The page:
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Annulment and Immigration

What is an Annulment and will it jeopardize my status as green card holder?

An annulment (legally known as a “declaration of invalidity of marriage” in Colorado) is a rather uncommon proceeding. An annulment is almost identical to a divorce except for the result of an annulment is a legal finding that the marriage never occurred. The immigration implications of an annulment finding (thereby ruling that the marriage legally never occurred) are catastrophic and often include revocation of your green card and deportation.

What are the legal grounds required for an annulment? Colo. Rev. Stat. § 14-10-111 provides the criterion:

(a) A party lacked capacity to consent to the marriage at the time the marriage was solemnized, either because of mental incapacity or infirmity or because of the influence of alcohol, drugs, or other incapacitating substances.

(b) A party lacked the physical capacity to consummate the marriage by sexual intercourse, and the other party did not at the time the marriage was solemnized know of the incapacity.

(c) A party was under the age as provided by law and did not have the consent of his parents or guardian or judicial approval as provided by law.

(d) One party entered into the marriage in reliance upon a fraudulent act or representation of the other party, which fraudulent act or representation goes to the essence of the marriage.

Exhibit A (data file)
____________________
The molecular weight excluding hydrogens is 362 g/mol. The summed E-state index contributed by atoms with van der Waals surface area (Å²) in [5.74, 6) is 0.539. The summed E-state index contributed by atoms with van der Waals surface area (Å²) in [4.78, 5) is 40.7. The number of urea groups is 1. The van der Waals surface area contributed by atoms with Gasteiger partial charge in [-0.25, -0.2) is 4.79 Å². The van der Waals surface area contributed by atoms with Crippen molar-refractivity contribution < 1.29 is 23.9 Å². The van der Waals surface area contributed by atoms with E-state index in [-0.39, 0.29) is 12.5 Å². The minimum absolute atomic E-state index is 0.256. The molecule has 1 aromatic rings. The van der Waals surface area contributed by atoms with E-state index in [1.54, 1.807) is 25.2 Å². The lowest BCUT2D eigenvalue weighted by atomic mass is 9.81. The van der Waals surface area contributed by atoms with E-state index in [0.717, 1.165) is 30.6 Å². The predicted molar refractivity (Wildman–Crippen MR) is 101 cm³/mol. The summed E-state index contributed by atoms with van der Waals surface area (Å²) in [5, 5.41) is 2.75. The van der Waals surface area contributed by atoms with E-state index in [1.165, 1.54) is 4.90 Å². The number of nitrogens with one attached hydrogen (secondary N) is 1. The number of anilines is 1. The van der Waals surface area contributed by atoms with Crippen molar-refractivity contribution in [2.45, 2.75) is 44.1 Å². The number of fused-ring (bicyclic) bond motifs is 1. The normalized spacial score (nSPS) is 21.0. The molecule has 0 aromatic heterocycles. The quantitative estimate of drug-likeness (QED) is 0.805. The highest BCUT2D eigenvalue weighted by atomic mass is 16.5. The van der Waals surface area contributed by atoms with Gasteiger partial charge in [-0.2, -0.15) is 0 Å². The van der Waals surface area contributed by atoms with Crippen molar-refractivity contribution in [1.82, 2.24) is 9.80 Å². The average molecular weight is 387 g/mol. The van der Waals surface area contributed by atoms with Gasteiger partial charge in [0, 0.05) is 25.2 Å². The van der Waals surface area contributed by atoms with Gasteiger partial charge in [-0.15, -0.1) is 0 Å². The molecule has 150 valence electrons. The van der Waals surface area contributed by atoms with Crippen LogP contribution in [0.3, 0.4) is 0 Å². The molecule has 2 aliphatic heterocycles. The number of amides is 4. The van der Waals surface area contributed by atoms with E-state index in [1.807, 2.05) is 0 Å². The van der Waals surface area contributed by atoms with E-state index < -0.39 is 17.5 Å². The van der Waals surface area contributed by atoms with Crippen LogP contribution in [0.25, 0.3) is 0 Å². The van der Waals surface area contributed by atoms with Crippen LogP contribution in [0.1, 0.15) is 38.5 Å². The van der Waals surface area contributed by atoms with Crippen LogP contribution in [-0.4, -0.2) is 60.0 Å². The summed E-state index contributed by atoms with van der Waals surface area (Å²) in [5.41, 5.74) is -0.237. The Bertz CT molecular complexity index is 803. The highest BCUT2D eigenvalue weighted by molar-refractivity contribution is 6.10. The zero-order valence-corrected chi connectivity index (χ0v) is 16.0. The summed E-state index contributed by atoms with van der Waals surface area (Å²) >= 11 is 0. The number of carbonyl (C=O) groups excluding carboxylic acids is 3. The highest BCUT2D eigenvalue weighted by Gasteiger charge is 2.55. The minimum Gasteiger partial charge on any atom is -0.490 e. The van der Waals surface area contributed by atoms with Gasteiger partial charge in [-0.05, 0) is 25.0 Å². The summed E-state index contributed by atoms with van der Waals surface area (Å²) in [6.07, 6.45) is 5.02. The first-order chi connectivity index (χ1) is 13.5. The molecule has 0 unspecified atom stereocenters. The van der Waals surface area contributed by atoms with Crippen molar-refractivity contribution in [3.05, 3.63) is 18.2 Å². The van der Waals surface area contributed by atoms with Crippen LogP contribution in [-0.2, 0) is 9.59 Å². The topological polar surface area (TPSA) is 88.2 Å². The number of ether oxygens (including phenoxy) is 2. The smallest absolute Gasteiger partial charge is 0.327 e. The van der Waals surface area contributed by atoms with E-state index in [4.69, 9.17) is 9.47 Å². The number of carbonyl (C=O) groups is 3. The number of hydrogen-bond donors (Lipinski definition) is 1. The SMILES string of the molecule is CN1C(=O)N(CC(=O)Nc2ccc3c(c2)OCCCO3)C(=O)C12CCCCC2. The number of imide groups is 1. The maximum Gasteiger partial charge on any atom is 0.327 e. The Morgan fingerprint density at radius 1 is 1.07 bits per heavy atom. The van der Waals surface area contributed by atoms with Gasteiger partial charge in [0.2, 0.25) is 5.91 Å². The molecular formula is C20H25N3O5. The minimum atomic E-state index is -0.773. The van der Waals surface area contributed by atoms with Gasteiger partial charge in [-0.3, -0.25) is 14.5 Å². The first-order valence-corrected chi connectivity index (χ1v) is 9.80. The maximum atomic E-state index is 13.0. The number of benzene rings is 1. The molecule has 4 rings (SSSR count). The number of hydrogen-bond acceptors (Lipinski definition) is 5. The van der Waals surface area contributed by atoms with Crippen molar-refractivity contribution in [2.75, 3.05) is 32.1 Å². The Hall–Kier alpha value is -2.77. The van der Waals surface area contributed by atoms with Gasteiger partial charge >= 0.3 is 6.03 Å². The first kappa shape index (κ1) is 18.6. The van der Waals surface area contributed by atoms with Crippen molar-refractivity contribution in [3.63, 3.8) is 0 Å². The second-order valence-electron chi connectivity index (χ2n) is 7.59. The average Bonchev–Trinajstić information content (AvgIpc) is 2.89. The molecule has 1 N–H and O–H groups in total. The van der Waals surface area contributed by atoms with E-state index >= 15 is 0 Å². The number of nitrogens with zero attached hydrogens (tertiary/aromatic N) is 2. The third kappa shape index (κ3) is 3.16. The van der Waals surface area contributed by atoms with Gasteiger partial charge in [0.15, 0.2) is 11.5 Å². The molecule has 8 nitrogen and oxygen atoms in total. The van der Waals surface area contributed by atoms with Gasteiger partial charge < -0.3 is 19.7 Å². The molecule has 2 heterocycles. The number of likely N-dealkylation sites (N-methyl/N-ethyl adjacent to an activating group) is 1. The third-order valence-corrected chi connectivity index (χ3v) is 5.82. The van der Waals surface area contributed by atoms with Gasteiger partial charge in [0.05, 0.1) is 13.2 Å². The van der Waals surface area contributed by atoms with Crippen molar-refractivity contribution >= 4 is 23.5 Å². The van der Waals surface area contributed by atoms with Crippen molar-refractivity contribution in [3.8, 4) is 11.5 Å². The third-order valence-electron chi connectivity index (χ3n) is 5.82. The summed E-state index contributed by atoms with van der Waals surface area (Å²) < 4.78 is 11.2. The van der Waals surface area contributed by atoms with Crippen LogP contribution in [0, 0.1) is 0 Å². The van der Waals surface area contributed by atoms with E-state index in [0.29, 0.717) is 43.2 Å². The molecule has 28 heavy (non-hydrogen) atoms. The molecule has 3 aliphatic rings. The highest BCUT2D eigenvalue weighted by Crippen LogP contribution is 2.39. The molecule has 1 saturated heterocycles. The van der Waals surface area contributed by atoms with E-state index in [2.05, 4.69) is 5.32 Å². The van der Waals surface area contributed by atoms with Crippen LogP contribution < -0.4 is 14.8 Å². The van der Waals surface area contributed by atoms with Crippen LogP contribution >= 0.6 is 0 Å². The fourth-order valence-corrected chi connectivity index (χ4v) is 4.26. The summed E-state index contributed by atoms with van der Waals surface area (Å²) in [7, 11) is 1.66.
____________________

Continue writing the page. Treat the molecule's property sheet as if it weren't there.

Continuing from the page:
(e) One or both parties entered into the marriage under duress exercised by the other party or a third party, whether or not such other party knew of such exercise of duress.

(f) One or both parties entered into the marriage as a jest or dare.

(g) The marriage is prohibited by law,

The most common ground used in immigration contexts is letter (d) fraud. In order to for the opposition to win on fraud grounds is to show 1) a fraudulent act or representation occurred 2) the opposing party relied upon that fraudulent act or representation and 3) that fraudulent act or representation went to the essence of the marriage.

The opposing party has the burden of proving all of those elements. It will usually be an uphill battle for them to prove all the grounds for an annulment but because the stakes are incredibly high make sure you secure representation.

This type of case will require a law firm, like Muhaisen & Muhaisen, LLC, that is experienced in the intersectionality of family and immigration law. If you have any questions or have an annulment case, please fill out a contact form and we will be in touch within 24-hours.

Disclaimer: The information in this blog post (“post”) is provided for general informational purposes only, and may not reflect the current law in your jurisdiction. No information contained in this post should be construed as legal advice from Muhaisen & Muhaisen, LLC. or the individual author, nor is it intended to be a substitute for legal counsel on any subject matter. No reader of this post should act or refrain from acting on the basis of any information included in, or accessible through, this Post without seeking the appropriate legal or other professional advice on the particular facts and circumstances at issue from a lawyer licensed in the recipient’s state, country or other appropriate licensing jurisdiction